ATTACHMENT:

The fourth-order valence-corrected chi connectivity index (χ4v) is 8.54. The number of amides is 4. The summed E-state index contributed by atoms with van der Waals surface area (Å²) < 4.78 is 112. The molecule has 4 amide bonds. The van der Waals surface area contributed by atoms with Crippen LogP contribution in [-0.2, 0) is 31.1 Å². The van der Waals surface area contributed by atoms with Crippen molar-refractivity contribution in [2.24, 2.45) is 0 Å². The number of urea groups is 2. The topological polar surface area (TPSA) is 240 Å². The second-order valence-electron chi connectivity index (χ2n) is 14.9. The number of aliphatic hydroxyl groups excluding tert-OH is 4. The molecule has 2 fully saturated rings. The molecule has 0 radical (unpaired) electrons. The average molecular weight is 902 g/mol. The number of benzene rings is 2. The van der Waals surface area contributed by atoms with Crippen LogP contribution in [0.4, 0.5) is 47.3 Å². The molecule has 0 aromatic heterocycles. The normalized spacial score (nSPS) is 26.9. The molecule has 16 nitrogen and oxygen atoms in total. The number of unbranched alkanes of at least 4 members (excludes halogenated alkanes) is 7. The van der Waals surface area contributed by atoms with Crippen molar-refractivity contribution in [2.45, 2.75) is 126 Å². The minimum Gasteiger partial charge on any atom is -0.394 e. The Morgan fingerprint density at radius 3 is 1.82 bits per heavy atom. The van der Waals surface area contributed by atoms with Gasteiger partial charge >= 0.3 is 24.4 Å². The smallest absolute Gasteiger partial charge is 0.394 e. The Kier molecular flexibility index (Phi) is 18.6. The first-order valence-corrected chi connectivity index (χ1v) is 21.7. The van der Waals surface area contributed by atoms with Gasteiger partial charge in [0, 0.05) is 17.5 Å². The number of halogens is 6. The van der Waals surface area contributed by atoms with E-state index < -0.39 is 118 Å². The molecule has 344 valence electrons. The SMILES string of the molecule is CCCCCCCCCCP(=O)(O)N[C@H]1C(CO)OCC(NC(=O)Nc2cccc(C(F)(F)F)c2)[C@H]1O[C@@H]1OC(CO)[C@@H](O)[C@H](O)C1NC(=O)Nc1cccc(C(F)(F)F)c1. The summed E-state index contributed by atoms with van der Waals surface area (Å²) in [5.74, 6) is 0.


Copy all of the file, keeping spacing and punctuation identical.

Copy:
The fourth-order valence-corrected chi connectivity index (χ4v) is 8.54. The number of amides is 4. The summed E-state index contributed by atoms with van der Waals surface area (Å²) < 4.78 is 112. The molecule has 4 amide bonds. The van der Waals surface area contributed by atoms with Crippen LogP contribution in [-0.2, 0) is 31.1 Å². The van der Waals surface area contributed by atoms with Crippen molar-refractivity contribution in [2.24, 2.45) is 0 Å². The number of urea groups is 2. The topological polar surface area (TPSA) is 240 Å². The second-order valence-electron chi connectivity index (χ2n) is 14.9. The number of aliphatic hydroxyl groups excluding tert-OH is 4. The molecule has 2 fully saturated rings. The molecule has 0 radical (unpaired) electrons. The average molecular weight is 902 g/mol. The number of benzene rings is 2. The van der Waals surface area contributed by atoms with Crippen LogP contribution in [0.4, 0.5) is 47.3 Å². The molecule has 0 aromatic heterocycles. The normalized spacial score (nSPS) is 26.9. The molecule has 16 nitrogen and oxygen atoms in total. The number of unbranched alkanes of at least 4 members (excludes halogenated alkanes) is 7. The van der Waals surface area contributed by atoms with Crippen molar-refractivity contribution in [2.45, 2.75) is 126 Å². The minimum Gasteiger partial charge on any atom is -0.394 e. The Morgan fingerprint density at radius 3 is 1.82 bits per heavy atom. The van der Waals surface area contributed by atoms with Gasteiger partial charge >= 0.3 is 24.4 Å². The smallest absolute Gasteiger partial charge is 0.394 e. The Kier molecular flexibility index (Phi) is 18.6. The first-order valence-corrected chi connectivity index (χ1v) is 21.7. The van der Waals surface area contributed by atoms with Gasteiger partial charge in [0, 0.05) is 17.5 Å². The number of halogens is 6. The van der Waals surface area contributed by atoms with E-state index < -0.39 is 118 Å². The molecule has 344 valence electrons. The SMILES string of the molecule is CCCCCCCCCCP(=O)(O)N[C@H]1C(CO)OCC(NC(=O)Nc2cccc(C(F)(F)F)c2)[C@H]1O[C@@H]1OC(CO)[C@@H](O)[C@H](O)C1NC(=O)Nc1cccc(C(F)(F)F)c1. The summed E-state index contributed by atoms with van der Waals surface area (Å²) in [5.74, 6) is 0.